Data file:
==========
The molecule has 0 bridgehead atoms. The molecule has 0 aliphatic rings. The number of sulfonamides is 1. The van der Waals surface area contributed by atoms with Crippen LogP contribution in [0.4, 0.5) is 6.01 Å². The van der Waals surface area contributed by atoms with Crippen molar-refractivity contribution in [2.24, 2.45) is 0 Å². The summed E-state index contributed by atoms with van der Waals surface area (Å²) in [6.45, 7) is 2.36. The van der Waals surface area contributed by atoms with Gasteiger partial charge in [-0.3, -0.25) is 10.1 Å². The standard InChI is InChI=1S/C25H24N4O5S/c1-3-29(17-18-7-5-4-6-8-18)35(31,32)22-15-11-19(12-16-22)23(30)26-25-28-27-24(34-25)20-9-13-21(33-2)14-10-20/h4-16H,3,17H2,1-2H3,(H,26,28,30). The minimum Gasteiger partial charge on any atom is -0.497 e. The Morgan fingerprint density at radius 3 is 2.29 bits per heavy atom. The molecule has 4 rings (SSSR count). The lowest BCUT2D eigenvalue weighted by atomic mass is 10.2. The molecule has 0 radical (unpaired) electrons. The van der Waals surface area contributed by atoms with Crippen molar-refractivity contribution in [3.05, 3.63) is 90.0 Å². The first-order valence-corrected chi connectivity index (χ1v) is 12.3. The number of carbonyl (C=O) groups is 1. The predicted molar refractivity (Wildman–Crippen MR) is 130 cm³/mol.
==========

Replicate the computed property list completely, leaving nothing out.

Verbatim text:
The molecule has 0 bridgehead atoms. The molecule has 0 aliphatic rings. The number of sulfonamides is 1. The van der Waals surface area contributed by atoms with Crippen LogP contribution in [0.4, 0.5) is 6.01 Å². The van der Waals surface area contributed by atoms with Crippen molar-refractivity contribution in [2.24, 2.45) is 0 Å². The summed E-state index contributed by atoms with van der Waals surface area (Å²) in [6.45, 7) is 2.36. The van der Waals surface area contributed by atoms with Gasteiger partial charge in [-0.3, -0.25) is 10.1 Å². The standard InChI is InChI=1S/C25H24N4O5S/c1-3-29(17-18-7-5-4-6-8-18)35(31,32)22-15-11-19(12-16-22)23(30)26-25-28-27-24(34-25)20-9-13-21(33-2)14-10-20/h4-16H,3,17H2,1-2H3,(H,26,28,30). The minimum Gasteiger partial charge on any atom is -0.497 e. The Morgan fingerprint density at radius 3 is 2.29 bits per heavy atom. The molecule has 4 rings (SSSR count). The lowest BCUT2D eigenvalue weighted by atomic mass is 10.2. The molecule has 0 radical (unpaired) electrons. The van der Waals surface area contributed by atoms with Crippen molar-refractivity contribution in [3.05, 3.63) is 90.0 Å². The first-order valence-corrected chi connectivity index (χ1v) is 12.3. The number of carbonyl (C=O) groups is 1. The predicted molar refractivity (Wildman–Crippen MR) is 130 cm³/mol.